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Hall of Fame

  • By: Douglas G. Goldberg
  • Published: February 18, 2020

Cooperstown. Canton. Springfield. Words that stir intense feelings, emotions and memories of the heroes and legends of the games’ greatest players, brightest stars and defining moments and contests that the sport has to offer.

The Hall of Fame is every athlete’s ultimate goal, although for younger players, just making the team seems pretty ambitious. As time goes on however, and as an athlete hones his or her craft, winning a championship, earning a college scholarship, or playing professionally become incremental goals. Once a professional contract is signed, playing at the highest level in the sport becomes paramount. In every case, and at every stage, the demands of the game and of the training and experience required to reach the next level intensify. Athletes drop out along the way until all that is left are the truly elite in every sport. Those are the individuals who are honored with induction into the Hall of Fame.

Most recently, the Yankee’s Derek Jeter and former Colorado Rockie and ex-Expo Larry Walker were inducted into baseball’s hall of fame in Cooperstown. Jeter made it on his first year of eligibility and Walker made it on his last. In basketball, Tim Duncan, Kevin Garnett and the late Kobe Bryant will be enshrined in Springfield in April. As many of you know, Bryant died in a helicopter crash on January 26, 2020 so his enshrinement will be posthumous. Football will induct former Denver Bronco Steve Atwater and four others into Canton’s version of immortality in August 2020.

A quick internet search revealed that there are hundreds (yes, hundreds) of halls, walls and walks of fame in pretty much every sport imaginable, as well as many in art, science, music, theater, aviation and space, and show business. HERE’S a long, albeit grossly incomplete, list.

Wikipedia says that a hall, or a wall, or walk of fame, is a list of individuals chosen by a group of electors, to mark their fame in their field. In some cases, a hall of fame consists of an actual hall or museum that enshrines the honorees with sculptures, plaques, and displays of memorabilia and general information regarding the inducted recipients. Sometimes, the honorees’ plaques may instead be posted on a wall or inscribed on a sidewalk. In still other cases, the hall of fame is more figurative and consists of a list of names of noteworthy people and their achievements and contributions. The lists are maintained by an organization or community, and may be national, state, local, or private.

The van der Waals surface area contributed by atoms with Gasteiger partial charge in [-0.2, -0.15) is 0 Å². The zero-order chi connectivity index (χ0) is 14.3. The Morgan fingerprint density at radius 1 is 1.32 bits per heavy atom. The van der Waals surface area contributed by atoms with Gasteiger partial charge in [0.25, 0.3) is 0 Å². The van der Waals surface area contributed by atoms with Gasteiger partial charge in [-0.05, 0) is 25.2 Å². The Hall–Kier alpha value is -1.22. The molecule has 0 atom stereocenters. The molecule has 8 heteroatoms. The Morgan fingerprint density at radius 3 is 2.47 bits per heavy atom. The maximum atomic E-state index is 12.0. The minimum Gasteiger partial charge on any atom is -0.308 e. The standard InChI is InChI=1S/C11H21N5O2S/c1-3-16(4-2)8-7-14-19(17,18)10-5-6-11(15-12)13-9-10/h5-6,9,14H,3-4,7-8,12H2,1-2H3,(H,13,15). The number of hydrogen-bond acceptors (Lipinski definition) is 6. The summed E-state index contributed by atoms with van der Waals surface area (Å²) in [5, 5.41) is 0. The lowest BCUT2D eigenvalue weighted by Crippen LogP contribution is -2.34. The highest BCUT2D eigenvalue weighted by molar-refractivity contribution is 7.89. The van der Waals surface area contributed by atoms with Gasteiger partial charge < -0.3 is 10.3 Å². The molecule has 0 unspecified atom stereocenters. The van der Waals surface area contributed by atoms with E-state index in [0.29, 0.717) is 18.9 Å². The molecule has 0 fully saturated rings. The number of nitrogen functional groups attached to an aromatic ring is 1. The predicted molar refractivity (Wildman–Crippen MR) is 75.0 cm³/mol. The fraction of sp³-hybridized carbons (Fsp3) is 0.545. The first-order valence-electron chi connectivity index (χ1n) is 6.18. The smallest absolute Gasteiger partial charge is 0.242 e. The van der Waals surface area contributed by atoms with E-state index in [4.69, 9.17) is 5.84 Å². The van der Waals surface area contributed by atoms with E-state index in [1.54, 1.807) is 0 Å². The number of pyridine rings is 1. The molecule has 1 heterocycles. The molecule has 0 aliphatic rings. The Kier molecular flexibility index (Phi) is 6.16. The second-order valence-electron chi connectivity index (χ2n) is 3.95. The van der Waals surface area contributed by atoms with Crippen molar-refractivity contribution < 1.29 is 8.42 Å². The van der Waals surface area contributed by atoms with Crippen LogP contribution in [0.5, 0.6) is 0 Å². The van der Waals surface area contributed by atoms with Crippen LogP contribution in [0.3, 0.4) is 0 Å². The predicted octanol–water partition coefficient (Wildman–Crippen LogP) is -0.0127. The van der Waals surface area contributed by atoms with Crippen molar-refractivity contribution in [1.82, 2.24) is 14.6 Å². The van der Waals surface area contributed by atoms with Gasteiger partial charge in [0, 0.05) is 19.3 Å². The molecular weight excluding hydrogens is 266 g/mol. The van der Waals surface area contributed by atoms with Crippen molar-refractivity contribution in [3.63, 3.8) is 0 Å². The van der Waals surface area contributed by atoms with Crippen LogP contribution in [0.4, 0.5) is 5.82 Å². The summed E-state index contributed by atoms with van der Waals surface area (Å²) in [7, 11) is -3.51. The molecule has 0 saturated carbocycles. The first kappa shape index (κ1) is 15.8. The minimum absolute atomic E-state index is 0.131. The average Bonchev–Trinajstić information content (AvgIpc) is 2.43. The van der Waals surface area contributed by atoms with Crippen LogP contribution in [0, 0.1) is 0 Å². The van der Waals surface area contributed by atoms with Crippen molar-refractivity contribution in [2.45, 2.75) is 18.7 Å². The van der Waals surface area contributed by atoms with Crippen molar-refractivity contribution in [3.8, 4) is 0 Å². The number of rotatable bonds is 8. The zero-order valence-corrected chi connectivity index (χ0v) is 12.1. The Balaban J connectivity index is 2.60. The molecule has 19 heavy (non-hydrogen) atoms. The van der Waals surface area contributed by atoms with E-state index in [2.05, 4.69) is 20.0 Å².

Interestingly, I didn’t see a hall of fame dedicated to lawyers. And that makes sense. Honestly, lawyers rarely agree on anything so the election process would take years. In fact, it would probably take several months just to figure out who gets to vote on who gets in!

So, who decides who gets into these exclusive clubs? Baseball’s Hall of Fame Rules for Election can be found HERE . If you’re a football fan, as I used to be, the Pro Football Rules for Election can be found HERE  and if you’re a basketball fan, the NBA Hall of Fame Rules for Election can be found HERE. Generally, an athlete’s longevity in the sport and the statistical body of work over his or her career is the major factor but other intangibles are considered as well. Questions like, “did you follow the rules or did you cheat while playing the game?” and “how did you behave when you weren’t on the field or court?” are all considered.

I would bet that if you asked, most everyone would want to be in a “hall of fame.” The problem is that most folks aren’t willing to do what it takes to get there. There are no shortcuts to fame and greatness in any field of endeavor. The saying goes, “the man on top of the mountain didn’t fall there.”

If they had a hall of fame for wives and mothers, my wife Kitsen would be elected in her first year of eligibility like Derek Jeter, unanimously, like Mariano Rivera and posthumously, like Kobe. She was the G.O.A.T. (Greatest Of All Time) in kind words said, hugs shared for no particular reason, selfless acts of service performed for others, kisses given at just the right times, fun times shared, best-ever back scratches and sacrifices made for her family over 58 years. She was born to be a wife and mom. She showed up. She stepped up. She did the work. She gave the credit to others. And she smiled, laughed and loved her way through life at every level. She was elite. The ultimate Hall of Famer.

Douglas G. Goldberg, Esq.